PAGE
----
CHARLES LOVELACE, a pioneer in Kansas City, is both well known and universally respected in the county. A man who has lived here for half a century and done as much good as has Mr. Lovelace is deserving of our deepest thanks. He has given of his time, his money and himself to promote the welfare of the county. He has directed his energies toward the training of the young men and women that they might go forth into the world and make it better for their lives. He is one of those men who stand at the door of life dispensing plenty. He offers food to the hungry, shelter to the homeless, comfort to the sad, courage to the cowardly and peace to the restless. He is one of those men who manufacture optimism.
Charles Lovelace was born in Tennessee in 1831. His father was Charles Lovelace, a native of South Carolina, where he farmed. When he was a young man he went to Tennessee and farmed. He met Rachael Peters, a young Tennessee girl, and won her for his wife.
Charles Lovelace, their son, was educated at the country schools in Tennessee. He lived on his father's farm until he moved with them to Missouri. In 1887 he decided to come to Kansas. There he engaged in the saw mill business at first. Then he became a contractor and has been in many deals which have advanced the interests of Wyandotte county. He has laid out two additions in lots near Turner, named after him, Lovelace.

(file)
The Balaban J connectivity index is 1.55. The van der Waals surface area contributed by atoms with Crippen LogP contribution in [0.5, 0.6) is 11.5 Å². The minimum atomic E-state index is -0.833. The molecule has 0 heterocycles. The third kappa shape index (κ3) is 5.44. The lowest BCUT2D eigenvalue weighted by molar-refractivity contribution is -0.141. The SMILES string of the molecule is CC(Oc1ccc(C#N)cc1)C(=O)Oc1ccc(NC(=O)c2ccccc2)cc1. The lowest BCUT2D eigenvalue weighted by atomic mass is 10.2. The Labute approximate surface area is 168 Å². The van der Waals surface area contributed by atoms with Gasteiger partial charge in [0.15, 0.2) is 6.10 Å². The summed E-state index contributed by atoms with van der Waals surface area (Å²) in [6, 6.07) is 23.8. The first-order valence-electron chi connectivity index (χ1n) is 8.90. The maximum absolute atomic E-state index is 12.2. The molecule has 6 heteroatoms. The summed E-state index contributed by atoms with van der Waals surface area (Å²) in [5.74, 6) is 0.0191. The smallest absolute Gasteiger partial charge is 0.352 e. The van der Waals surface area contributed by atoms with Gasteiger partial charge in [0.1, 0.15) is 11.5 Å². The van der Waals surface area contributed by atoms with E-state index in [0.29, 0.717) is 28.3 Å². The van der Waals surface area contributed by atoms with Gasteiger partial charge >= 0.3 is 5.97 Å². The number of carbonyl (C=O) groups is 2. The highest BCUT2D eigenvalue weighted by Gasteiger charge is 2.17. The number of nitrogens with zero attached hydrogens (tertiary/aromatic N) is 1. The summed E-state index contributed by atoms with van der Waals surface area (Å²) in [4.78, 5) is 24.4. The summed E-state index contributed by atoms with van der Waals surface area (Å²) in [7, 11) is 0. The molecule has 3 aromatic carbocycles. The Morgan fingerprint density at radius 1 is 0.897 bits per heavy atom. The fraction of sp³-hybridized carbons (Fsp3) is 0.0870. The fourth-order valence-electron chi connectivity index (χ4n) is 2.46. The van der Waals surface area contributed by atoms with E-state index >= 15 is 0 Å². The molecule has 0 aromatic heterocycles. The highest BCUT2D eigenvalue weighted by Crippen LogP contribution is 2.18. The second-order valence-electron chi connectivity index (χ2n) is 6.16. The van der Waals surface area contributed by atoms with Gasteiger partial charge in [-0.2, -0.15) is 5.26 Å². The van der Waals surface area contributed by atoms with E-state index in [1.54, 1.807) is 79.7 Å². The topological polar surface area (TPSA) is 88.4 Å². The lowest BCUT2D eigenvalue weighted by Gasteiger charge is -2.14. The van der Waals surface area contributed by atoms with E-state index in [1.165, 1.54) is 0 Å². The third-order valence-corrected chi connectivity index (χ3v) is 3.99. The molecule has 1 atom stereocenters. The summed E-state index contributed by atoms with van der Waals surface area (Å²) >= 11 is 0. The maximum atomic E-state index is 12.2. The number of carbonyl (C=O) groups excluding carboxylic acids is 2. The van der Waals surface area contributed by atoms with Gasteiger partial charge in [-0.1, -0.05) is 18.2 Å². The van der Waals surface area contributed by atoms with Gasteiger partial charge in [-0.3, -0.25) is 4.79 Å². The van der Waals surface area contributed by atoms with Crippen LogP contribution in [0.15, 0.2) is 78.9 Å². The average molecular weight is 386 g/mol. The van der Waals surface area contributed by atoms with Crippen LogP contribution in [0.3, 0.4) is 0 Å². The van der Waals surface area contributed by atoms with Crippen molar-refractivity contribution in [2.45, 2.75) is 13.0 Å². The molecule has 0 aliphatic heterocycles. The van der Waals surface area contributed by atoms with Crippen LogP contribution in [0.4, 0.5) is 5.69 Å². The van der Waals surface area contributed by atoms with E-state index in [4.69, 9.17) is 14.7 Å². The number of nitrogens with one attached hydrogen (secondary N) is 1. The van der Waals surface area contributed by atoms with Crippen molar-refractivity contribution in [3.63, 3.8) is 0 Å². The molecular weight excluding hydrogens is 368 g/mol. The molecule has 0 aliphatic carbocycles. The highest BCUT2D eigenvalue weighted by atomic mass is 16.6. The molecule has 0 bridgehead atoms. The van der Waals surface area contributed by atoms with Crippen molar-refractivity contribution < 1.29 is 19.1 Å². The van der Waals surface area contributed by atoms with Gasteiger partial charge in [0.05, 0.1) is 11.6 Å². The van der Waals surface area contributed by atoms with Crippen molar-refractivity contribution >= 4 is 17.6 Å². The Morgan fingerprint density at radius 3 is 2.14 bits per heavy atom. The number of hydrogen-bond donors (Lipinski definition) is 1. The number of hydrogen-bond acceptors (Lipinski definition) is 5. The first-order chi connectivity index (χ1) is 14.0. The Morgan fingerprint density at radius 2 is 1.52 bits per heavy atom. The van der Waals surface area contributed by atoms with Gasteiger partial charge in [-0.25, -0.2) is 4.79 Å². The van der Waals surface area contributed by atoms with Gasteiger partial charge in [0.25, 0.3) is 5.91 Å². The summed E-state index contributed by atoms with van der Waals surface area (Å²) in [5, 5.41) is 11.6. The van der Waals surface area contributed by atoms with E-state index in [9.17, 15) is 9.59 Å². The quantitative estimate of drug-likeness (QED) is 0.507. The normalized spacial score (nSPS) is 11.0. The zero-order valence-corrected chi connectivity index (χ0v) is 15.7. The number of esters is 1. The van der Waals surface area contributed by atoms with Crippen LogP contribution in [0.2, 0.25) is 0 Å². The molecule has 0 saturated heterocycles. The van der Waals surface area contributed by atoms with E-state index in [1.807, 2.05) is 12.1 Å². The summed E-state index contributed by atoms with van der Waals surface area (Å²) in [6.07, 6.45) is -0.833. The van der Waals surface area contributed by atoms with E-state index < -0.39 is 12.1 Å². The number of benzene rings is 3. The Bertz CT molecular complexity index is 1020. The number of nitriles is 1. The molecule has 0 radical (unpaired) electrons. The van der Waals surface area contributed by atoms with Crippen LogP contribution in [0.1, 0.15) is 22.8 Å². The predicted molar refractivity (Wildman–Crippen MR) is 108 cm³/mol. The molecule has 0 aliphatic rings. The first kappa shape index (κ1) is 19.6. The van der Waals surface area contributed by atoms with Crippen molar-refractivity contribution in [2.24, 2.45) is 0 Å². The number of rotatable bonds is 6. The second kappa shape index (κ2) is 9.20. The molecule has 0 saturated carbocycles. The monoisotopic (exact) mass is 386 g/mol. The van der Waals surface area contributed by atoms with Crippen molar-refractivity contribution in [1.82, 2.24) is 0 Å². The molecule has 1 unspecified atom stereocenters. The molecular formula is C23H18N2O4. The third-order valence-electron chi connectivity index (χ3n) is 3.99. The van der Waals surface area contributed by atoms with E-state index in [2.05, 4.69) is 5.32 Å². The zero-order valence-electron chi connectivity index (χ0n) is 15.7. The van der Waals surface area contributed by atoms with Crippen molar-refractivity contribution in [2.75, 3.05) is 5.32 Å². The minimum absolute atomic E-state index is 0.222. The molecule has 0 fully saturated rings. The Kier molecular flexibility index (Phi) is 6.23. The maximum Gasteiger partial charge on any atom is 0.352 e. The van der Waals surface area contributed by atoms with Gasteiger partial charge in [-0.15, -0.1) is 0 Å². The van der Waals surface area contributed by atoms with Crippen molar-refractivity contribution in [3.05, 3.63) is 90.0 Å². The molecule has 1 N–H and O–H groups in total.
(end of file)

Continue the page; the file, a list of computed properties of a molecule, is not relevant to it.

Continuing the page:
In 1855, two years before, he came to Kansas, Mr. Lovelace married Louise Hewitt. She died in 1891. They had nine children, four of whom are living now (1911): Frank, Alfred, Roxie and Linnie. In 1894 he married again, wedding Mrs. Barber, who had come to Kansas with her husband in 1859. He died in 1889. After she married Mr. Lovelace he went to live with her on her farm of one hundred and sixty acres, the place where she had lived ever since her arrival in Wyandotte county, at Turner, Kansas.
Mr. Lovelace is a Republican and a great believer in party spirit. Both he and his wife are Baptists and are very prominent in church affairs. Mr. Lovelace advanced the first money toward the building of the Kansas City Baptist Theological Seminary, which was started in 1901. There are now about fifty students enrolled. Both Mr. and Mrs. Lovelace are very enthusiastic about this seminary and they intend to do more for it at their death. There is nothing half hearted about Mr. Lovelace, whatever he does he does with all his might. He has always been a booster. He is most hospitable and he and his wife are always glad to welcome their numerous friends to their home.
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